Another ups-and-downs-y month, another list of songs...
1. DPERD - Non É Il Ciello (from Kore, My Kingdom Music, 2013)
Early in the year for beautiful autumnal melancholy but this is a lovely song from the Italian duo's forthcoming and somewhat ravishing album.
2. Souls of Mischief - 93 'til Infinity (from 93 'til Infinity, BMG, 1993)
Classic laidback, jazz-inflected hip-hop, tuneful, articulate, funny and despite the title, not at all dated.
3. Kanon Wakeshima - Still Doll (single, 2008)
Gothic-Lolita Jpop Cellist made this atmospheric bit of creepy goth-pop for the Vampire Knight soundtrack; kind of like The Cure's Lullaby for the 21st century, only more fragile and nicer.
4. The Tempters - Tell Me More (from 5-1=0, 1969)
One of the great Japanese Group Sounds acts, The Tempters may have been less wild than some of their contemporaries, but they made up for it with some excellent self-written material, such as this gently funky, Zombies-flavoured classic.
5. Bessie Smith - Nobody's Blues But Mine (Columbia, 1925)
There was no such thing as 'production' in 1925 but the songs from this session featuring Elmer Snowdon on banjo and Bob Fuller on clarinet have a distinctively cold and echoey sound that has made them among Bessie Smith's least admired works; but here that sound is itself part of what makes this a unique and haunting piece of music.
6. Pixies - Here Comes Your Man (from Doolittle, 4AD, 1989)
The most commercial moment from probably the Pixies most good-yet-accessible album, this is simply a great pop song, albeit with somewhat seedy subject matter.
7. Sammi Smith - Sunday Mornin' Comin' Down (from Help Me Make It Through The Night, Mega 1970)
Country music is perhaps my least favourite of all musical genres, but Sammi Smith is simply a great soulful singer. This is cheesy but also mournful and just plain nice.
8. Tom Waits - Soldier's Things (from Swordfishtrombones, Island, 1983)
Basically a poignant list of mundane items, this is a beautiful piece of music from Tom Waits' reinvention as an experimental artist.
9. Pulp - I Want You (from Freaks, Fire, 1987)
Pulp's lack of success pre-1992 or so remains something of a mystery. Even though a morbid and unsettling album, Freaks is full of catchy melodies and clever lyrics; and just plain miserable songs of unrequited longing like this one.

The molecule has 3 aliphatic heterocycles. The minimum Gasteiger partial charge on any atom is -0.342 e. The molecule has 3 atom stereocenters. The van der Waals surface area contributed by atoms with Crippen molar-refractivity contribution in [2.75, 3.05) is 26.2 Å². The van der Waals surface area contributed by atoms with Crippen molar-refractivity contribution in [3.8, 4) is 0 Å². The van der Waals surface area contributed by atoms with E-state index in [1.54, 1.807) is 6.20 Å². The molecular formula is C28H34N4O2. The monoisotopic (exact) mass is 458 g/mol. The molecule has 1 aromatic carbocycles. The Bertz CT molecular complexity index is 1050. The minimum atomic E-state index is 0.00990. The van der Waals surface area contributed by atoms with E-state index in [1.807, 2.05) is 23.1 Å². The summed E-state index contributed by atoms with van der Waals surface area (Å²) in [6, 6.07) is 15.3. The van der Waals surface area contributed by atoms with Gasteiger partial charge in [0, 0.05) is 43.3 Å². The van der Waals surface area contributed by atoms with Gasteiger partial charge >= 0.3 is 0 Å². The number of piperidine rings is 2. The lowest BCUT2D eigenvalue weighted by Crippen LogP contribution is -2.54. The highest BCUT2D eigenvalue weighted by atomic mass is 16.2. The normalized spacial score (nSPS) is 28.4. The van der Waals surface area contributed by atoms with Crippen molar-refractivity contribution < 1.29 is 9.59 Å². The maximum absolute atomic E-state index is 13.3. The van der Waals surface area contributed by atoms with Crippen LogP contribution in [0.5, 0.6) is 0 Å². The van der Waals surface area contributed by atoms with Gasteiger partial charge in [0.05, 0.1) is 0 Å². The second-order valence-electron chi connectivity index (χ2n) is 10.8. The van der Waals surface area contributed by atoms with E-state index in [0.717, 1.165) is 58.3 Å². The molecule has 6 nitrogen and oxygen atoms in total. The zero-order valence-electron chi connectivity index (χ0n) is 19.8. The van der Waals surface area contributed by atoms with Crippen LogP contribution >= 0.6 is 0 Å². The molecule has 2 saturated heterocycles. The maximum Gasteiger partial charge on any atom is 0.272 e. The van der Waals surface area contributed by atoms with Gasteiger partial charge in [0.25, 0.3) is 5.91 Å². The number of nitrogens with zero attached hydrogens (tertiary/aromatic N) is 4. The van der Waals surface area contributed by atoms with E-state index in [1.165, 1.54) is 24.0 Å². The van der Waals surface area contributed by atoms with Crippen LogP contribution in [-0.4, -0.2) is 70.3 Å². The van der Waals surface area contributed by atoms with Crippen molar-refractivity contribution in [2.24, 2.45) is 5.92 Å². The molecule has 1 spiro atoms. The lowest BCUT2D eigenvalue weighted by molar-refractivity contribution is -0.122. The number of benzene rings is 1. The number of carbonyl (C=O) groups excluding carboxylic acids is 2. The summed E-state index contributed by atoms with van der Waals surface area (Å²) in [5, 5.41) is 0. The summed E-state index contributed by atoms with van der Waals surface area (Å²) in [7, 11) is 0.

10. Hardingrock - Daugingen (from Grimen, Candlelight, 2007)
The folk-rock-metal project of experimental electro-pop artist Starofash (Heidi Tveitan), her husband (Norwegian black metal maestro) Ihsahn and legendary Hardanger fiddler Knut Buen is not all great, but when it gels, such as on this seamless mix of atmospheric electronica, rock and folk, it's unique and beautiful.
11. Morrissey - How Can Anybody Possibly Know How I Feel? (from You Are The Quarry, Attack, 2004)
Even by Morrissey's standards, You Are The Quarry was a confrontational album, but as so often it's hard deny the logic of what he says.
12. Linda Alexandersson - De Mysteriis Dom Sathanas (from Pure Fucking Mayhem OST, 2009)
The soundtrack to the documentary about the seminal black metal band Mayhem is an excellent selection of themes from the music of Mayhem and other BM bands played by pianist Linda Alexandersson; eerie, spectral, she somehow brings out the essence of extreme and heavy music using only bare, echo-laden piano.
13. Kiss - Got to Choose (from Hotter Than Hell, Casablanca, 1974)
Kiss' second album is blessed/cursed with a peculiar production that makes it sound much heavier than their debut, kind of muffled at low volumes but great (and 'live' sounding) when played loud. At this point the band were still interested in music and Got To Choose is, though at first not an obvious choice for an opening track, being too slow and draggy to be anthemic, it is nevertheless gains in power with each listen, a Paul Stanley classic.
14. The House of Love - Hope (from The House of Love, Creation, 1988)